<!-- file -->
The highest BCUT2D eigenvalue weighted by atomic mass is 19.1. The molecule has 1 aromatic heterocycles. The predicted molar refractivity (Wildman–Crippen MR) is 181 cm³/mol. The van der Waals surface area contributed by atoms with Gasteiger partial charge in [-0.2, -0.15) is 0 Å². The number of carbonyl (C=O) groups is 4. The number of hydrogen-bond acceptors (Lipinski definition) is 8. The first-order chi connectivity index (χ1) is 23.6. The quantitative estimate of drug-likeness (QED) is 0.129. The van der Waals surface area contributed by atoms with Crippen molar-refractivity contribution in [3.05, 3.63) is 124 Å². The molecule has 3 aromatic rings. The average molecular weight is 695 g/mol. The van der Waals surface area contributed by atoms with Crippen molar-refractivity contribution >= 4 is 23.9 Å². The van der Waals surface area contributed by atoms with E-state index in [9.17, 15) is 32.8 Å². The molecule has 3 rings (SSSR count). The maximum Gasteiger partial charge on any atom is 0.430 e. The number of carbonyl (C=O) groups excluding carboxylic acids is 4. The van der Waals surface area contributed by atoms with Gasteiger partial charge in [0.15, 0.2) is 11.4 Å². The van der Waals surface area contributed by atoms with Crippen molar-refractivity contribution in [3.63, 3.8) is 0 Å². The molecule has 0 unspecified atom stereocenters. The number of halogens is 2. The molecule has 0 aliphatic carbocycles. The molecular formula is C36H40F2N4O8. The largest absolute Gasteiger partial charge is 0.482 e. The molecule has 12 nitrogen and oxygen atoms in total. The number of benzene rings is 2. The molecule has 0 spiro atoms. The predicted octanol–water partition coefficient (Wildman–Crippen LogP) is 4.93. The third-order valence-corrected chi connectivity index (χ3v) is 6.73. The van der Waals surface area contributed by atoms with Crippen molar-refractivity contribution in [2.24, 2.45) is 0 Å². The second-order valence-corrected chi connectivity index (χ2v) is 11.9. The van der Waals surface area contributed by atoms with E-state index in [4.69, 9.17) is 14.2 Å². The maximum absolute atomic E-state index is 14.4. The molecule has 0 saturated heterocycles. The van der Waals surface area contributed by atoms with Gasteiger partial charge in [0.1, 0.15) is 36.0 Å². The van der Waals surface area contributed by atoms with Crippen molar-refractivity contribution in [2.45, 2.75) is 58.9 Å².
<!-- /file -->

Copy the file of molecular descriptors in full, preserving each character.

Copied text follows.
The highest BCUT2D eigenvalue weighted by atomic mass is 19.1. The molecule has 1 aromatic heterocycles. The predicted molar refractivity (Wildman–Crippen MR) is 181 cm³/mol. The van der Waals surface area contributed by atoms with Gasteiger partial charge in [-0.2, -0.15) is 0 Å². The number of carbonyl (C=O) groups is 4. The number of hydrogen-bond acceptors (Lipinski definition) is 8. The first-order chi connectivity index (χ1) is 23.6. The quantitative estimate of drug-likeness (QED) is 0.129. The van der Waals surface area contributed by atoms with Crippen molar-refractivity contribution in [3.05, 3.63) is 124 Å². The molecule has 3 aromatic rings. The average molecular weight is 695 g/mol. The van der Waals surface area contributed by atoms with Crippen molar-refractivity contribution >= 4 is 23.9 Å². The van der Waals surface area contributed by atoms with E-state index in [9.17, 15) is 32.8 Å². The molecule has 3 rings (SSSR count). The maximum Gasteiger partial charge on any atom is 0.430 e. The number of carbonyl (C=O) groups excluding carboxylic acids is 4. The van der Waals surface area contributed by atoms with Gasteiger partial charge in [0.15, 0.2) is 11.4 Å². The van der Waals surface area contributed by atoms with Crippen molar-refractivity contribution in [3.63, 3.8) is 0 Å². The molecule has 0 unspecified atom stereocenters. The number of halogens is 2. The molecule has 0 aliphatic carbocycles. The molecular formula is C36H40F2N4O8. The largest absolute Gasteiger partial charge is 0.482 e. The molecule has 12 nitrogen and oxygen atoms in total. The number of benzene rings is 2. The molecule has 0 spiro atoms. The predicted octanol–water partition coefficient (Wildman–Crippen LogP) is 4.93. The third-order valence-corrected chi connectivity index (χ3v) is 6.73. The van der Waals surface area contributed by atoms with Crippen molar-refractivity contribution in [2.24, 2.45) is 0 Å². The second-order valence-corrected chi connectivity index (χ2v) is 11.9. The van der Waals surface area contributed by atoms with E-state index in [4.69, 9.17) is 14.2 Å². The maximum absolute atomic E-state index is 14.4. The molecule has 0 saturated heterocycles. The van der Waals surface area contributed by atoms with Gasteiger partial charge in [0.1, 0.15) is 36.0 Å². The van der Waals surface area contributed by atoms with Crippen molar-refractivity contribution in [2.45, 2.75) is 58.9 Å².